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Be a Big Deal on eBay

Making it big on eBay is all about your listings. Give your products the selling power they need with these 10 tips.

Imagine eBay as a giant shopping mall. Your buyers are only one step--or one click--away from moving to the next store for lower prices, better customer service, a wider selection or perhaps better ambience. A number of things can make your competitors more appealing to potential buyers, especially on eBay, where it's simple for buyers to sort through the millions of listings for a given product. Establishing a successful business on eBay starts with mastering the listing process--the umbrella term for the practice of researching, writing descriptions, taking photographs, setting prices, answering questions, shipping items and generally selling products. It may take a few attempts before you discover exactly how to sculpt your listings to fit your products and customers, but there are a number of steps you can take right away to succeed in the eBay marketplace.

1. Do your research. As senior manager of eBay Education Programs, Sharon Guldner has been educating eBay members for almost five years. But it took her only a few weeks to discover the common mistakes that hamper eBay startups from the beginning. A major one is lack of research. "Research is important because it helps you determine if there is a demand for your product," says Guldner. "And by researching starting prices, you'll see whether you can make the money you want. You can also take note of the best practices of other sellers."

Browse active and completed listings, and look at how other eBay sellers in your category are selling. What keywords make up their titles? Which listings brought the highest bids? How do sellers in your category describe a product's features?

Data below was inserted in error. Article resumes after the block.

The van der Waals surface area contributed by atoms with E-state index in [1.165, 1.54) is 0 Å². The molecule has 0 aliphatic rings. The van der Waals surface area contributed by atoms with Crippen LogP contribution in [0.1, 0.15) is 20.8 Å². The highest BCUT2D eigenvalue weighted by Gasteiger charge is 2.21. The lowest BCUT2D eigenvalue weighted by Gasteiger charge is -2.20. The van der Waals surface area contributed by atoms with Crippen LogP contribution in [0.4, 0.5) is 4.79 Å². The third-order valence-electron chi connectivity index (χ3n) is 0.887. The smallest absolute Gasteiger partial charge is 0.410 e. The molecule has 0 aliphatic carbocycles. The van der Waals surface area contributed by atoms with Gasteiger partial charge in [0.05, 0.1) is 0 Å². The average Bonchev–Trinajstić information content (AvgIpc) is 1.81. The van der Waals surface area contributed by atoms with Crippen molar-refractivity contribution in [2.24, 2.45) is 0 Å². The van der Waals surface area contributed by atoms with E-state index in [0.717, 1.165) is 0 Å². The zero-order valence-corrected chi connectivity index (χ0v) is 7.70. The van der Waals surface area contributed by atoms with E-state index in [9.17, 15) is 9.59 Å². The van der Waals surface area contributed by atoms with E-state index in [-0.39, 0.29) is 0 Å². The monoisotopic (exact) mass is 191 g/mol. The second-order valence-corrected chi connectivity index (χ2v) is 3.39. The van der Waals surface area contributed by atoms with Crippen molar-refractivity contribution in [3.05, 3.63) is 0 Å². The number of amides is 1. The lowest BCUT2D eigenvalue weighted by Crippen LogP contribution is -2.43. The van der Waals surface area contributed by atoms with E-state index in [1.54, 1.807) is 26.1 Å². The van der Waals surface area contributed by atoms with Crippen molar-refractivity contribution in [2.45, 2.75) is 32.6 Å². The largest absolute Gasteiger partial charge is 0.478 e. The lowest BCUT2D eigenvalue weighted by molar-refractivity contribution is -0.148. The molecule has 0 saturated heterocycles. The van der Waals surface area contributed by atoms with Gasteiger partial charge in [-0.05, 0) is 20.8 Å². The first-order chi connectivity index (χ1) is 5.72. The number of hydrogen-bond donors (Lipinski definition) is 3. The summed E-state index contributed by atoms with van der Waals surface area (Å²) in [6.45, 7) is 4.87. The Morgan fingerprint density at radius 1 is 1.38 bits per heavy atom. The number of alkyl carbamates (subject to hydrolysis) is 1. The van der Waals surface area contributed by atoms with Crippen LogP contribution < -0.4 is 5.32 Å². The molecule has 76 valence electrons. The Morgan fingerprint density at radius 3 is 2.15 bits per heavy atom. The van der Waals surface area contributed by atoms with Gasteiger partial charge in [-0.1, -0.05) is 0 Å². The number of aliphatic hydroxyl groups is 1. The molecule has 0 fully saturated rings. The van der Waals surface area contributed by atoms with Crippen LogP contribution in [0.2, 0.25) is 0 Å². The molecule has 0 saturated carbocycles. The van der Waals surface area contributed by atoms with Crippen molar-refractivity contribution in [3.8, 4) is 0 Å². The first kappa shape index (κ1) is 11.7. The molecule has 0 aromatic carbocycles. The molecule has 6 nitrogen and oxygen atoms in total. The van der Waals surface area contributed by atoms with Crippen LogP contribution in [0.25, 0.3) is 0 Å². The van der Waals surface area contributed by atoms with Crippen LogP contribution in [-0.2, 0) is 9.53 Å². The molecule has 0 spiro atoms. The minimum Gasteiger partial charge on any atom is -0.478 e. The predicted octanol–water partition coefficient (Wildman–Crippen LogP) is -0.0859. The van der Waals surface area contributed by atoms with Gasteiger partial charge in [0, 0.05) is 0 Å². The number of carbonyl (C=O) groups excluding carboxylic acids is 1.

Do a keyword search for the item you plan to sell, and examine active listings. Then check completed listings to see what similar items have sold for in the past two weeks. "You need to know what the market wants," says Guldner.

If you plan to sell in volume or want to begin sourcing products for your business on eBay, Guldner recommends using eBay Marketplace Research. Available in three subscription levels, Marketplace Research enables you to gather critical information on selling trends in the eBay market-place for up to 90 days.

2. Set your price and determine your listing format. Part of the fun of eBay is that you and the buyer determine the price; the same item could yield $50 in one listing and $120 in the next. But eBay's flexible pricing can be both beneficial and detrimental. Again, research is key--looking at previous sales for similar items should determine your pricing and listing strategy. Testing a variety of techniques is the best way to determine what works well for your items.

Guldner sees many eBay sellers start bids at one cent as a technique to attract buyers and drive the selling price above market value. But she warns against using a penny starting bid if the product is niche or demand for it is low. For this technique to work well, you need products that are in demand and hard to find elsewhere.

To jump-start business, you can begin with a no-reserve auction-style listing, meaning you don't set a minimum dollar amount for the sale. "Getting that first bid is critical to a successful listing," says Lisa Rosato-Donahue, senior manager of eBay Seller Marketing. And since buyers are more likely to bid if there are already other bids on the item, having no reserve price encourages people to jump right in and often pushes bids higher than the intended reserve price anyway. "It's about generating excitement for your item," Rosato-Donahue says.

Another common listing format is Buy It Now, which can be used with or without bidding. Buy It Now lets buyers choose between purchasing a product at a fixed price--as they would in a store--and bidding. Offering a Buy It Now price allows buyers to purchase an item immediately if they don't want to bid or wait for a listing to end. But the option should be used wisely. "I've seen people start their biddings at $9.99 and then put a Buy It Now price at $10," says Guldner. "That's not going to inspire people to bid that item up." Guldner recommends offering Buy It Now prices on commodity items such as DVDs, which have a known value, and sticking with auction-style listings for in-demand and collectible items. Research will help you determine if your Buy It Now price is appropriate for the product.

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